unauthorized charges, and having their identities
assumed by strangers.
Comey said there was no reason to suspect a ter-
rorism connection, with simple greed the apparent
motive. He said prosecutors were sending letters to
the more than 30,000 victims, offering help.
He said the investigation was still in its early
stages, though prosecutors had "found the guys
who opened the fire hydrant of fraud."
Cummings, 33, of Cartersville, Ga., was released
on $500,000 bond after an appearance in Manhat-
tan federal court yesterday at which he did not
speak. His lawyer declined to comment on the
charges. If convicted, Cummings could get up to 30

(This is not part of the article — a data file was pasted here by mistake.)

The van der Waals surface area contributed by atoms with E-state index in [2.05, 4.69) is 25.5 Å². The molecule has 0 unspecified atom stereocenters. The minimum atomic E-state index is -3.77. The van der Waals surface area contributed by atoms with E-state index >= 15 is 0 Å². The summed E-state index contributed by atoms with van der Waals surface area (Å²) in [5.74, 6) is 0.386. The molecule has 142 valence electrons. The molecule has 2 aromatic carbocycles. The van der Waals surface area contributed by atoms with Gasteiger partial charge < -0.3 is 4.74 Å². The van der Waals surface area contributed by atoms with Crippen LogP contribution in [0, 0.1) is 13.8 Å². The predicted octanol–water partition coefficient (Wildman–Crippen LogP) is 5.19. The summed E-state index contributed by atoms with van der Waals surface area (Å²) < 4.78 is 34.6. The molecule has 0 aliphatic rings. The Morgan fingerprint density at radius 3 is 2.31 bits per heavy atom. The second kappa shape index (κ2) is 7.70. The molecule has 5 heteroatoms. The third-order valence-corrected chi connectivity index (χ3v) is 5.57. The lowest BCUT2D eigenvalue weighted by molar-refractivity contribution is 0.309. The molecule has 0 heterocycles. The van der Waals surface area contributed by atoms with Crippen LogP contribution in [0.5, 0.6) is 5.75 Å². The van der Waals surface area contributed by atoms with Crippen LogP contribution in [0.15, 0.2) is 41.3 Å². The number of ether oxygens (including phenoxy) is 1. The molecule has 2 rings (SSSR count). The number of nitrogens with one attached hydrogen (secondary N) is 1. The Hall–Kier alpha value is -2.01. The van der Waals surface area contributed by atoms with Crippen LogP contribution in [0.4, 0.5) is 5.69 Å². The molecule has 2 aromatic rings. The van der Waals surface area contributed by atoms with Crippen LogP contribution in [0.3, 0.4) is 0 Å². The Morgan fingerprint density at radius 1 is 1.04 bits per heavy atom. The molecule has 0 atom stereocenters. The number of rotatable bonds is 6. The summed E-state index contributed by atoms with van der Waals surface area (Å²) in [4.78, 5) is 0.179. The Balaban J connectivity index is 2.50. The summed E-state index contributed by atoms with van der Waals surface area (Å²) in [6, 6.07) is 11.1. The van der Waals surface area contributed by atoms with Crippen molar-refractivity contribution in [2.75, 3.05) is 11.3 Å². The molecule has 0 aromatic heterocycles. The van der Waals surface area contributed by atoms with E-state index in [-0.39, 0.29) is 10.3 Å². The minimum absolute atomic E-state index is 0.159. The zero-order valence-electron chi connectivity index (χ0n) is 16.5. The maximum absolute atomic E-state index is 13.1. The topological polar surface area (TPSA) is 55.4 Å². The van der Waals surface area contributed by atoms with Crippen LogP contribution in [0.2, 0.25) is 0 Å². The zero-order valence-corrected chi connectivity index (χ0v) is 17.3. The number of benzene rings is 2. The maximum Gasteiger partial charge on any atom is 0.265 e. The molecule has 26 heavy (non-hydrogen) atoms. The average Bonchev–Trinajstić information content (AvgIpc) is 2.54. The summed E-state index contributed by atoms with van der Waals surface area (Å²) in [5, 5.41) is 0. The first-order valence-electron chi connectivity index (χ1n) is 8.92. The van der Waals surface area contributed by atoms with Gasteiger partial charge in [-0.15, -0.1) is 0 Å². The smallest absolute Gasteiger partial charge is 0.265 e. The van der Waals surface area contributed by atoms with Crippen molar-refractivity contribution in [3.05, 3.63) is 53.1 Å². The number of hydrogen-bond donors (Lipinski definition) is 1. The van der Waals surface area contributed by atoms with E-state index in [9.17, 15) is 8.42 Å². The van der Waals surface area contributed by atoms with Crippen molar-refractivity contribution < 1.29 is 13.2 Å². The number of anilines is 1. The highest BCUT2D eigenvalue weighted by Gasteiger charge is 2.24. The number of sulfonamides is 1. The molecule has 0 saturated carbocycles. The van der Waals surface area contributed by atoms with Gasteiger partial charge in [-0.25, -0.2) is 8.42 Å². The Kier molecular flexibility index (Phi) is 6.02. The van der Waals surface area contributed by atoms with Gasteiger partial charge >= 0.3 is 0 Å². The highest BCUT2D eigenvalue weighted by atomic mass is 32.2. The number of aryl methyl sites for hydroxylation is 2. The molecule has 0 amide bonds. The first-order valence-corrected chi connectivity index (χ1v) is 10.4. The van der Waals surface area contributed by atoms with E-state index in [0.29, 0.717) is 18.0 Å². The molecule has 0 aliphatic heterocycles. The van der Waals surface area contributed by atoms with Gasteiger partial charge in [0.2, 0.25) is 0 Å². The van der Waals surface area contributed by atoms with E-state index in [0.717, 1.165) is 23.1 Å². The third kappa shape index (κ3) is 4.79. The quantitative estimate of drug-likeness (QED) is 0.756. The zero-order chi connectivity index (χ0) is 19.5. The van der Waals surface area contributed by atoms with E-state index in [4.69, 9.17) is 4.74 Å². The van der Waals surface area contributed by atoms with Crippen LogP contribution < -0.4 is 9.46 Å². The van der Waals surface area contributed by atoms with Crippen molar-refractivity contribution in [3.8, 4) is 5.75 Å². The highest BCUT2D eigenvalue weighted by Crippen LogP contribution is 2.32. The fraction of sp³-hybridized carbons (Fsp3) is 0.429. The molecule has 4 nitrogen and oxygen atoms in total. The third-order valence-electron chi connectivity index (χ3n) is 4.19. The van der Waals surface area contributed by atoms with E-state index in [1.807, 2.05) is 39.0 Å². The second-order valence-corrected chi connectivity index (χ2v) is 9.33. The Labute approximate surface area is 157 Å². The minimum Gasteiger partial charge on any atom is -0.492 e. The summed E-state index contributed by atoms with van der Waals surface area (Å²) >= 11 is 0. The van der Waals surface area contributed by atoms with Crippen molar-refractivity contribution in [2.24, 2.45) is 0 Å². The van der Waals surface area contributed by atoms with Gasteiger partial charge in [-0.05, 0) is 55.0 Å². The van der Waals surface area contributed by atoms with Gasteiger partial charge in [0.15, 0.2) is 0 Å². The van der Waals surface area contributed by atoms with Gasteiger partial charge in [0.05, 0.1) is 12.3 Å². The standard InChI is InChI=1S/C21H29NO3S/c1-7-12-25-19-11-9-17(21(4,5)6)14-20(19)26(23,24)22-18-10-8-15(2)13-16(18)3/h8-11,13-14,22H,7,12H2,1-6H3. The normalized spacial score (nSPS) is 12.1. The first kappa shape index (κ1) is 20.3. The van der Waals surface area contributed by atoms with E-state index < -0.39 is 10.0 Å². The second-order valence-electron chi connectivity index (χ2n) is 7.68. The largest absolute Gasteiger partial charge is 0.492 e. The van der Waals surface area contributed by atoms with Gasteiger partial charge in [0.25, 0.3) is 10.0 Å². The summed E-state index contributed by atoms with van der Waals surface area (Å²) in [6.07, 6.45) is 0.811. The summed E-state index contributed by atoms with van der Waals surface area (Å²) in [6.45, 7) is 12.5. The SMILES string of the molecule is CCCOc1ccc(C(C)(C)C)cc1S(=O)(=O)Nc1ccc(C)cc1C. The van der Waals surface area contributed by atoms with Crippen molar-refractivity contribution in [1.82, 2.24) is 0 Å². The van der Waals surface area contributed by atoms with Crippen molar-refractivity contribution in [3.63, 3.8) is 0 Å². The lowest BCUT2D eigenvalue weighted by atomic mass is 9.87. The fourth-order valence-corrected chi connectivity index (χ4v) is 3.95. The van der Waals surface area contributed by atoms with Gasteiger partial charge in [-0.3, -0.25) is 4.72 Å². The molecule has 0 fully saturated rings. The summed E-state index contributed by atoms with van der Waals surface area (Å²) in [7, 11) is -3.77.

years in prison for wire fraud and millions in fines.
prepare He said the transition is proceed-
1. ~ ing as Cox formulates policy, inter-
did not views prospective employees and
n effort, analyzes the office.
kesman A Livonia resident and head of the
er said. homicide division of the Wayne
t with County prosecutor's office, Cox
and (for- stressed his legal experience in the
ey Gen- campaign against Peters of Bloom-
Kelley," field Township. Cox will be the
I don't state's first Republican attorney gen-
those eral in more than 40 years.
could In the official results, Granholm
n more beat Republican Lt. Gov. Dick Posthu-
e if this mus of Alto by 127,692 votes to win
behind the governor's office and Republican
oductive Terri Land of Byron Center took the
secretary of state's election by 371,820
that the votes. In all, 3,219,864 Michigan vot-
aid. ers cast ballots.
Continued from Page 1
I believe it is time to move forward."
State department spokeswoman Julie
Pierce said the board would have ques-
tioned any discrepancies it found.
"There were no irregularities found,"
she said. "Nothing was out of order."